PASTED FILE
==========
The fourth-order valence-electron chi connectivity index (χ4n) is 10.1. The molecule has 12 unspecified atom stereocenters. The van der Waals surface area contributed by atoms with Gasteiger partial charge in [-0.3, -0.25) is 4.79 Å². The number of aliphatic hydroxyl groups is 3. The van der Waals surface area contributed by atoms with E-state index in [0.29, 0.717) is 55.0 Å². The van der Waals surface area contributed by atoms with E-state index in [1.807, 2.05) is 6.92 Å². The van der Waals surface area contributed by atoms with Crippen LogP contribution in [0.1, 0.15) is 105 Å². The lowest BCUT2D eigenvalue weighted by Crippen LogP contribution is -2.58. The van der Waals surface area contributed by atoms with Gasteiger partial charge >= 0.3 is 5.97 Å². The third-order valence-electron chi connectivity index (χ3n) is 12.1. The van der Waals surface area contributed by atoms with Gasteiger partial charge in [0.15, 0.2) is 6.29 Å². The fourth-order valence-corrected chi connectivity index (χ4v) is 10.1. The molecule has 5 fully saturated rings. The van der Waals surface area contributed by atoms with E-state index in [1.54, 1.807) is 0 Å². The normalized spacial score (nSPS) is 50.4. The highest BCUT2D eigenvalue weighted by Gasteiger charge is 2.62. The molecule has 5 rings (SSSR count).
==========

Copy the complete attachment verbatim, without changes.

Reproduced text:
The fourth-order valence-electron chi connectivity index (χ4n) is 10.1. The molecule has 12 unspecified atom stereocenters. The van der Waals surface area contributed by atoms with Gasteiger partial charge in [-0.3, -0.25) is 4.79 Å². The number of aliphatic hydroxyl groups is 3. The van der Waals surface area contributed by atoms with E-state index in [0.29, 0.717) is 55.0 Å². The van der Waals surface area contributed by atoms with E-state index in [1.807, 2.05) is 6.92 Å². The van der Waals surface area contributed by atoms with Crippen LogP contribution in [0.1, 0.15) is 105 Å². The lowest BCUT2D eigenvalue weighted by Crippen LogP contribution is -2.58. The van der Waals surface area contributed by atoms with Gasteiger partial charge >= 0.3 is 5.97 Å². The third-order valence-electron chi connectivity index (χ3n) is 12.1. The van der Waals surface area contributed by atoms with Gasteiger partial charge in [0.15, 0.2) is 6.29 Å². The fourth-order valence-corrected chi connectivity index (χ4v) is 10.1. The molecule has 5 fully saturated rings. The van der Waals surface area contributed by atoms with E-state index in [1.54, 1.807) is 0 Å². The normalized spacial score (nSPS) is 50.4. The highest BCUT2D eigenvalue weighted by Gasteiger charge is 2.62. The molecule has 5 rings (SSSR count).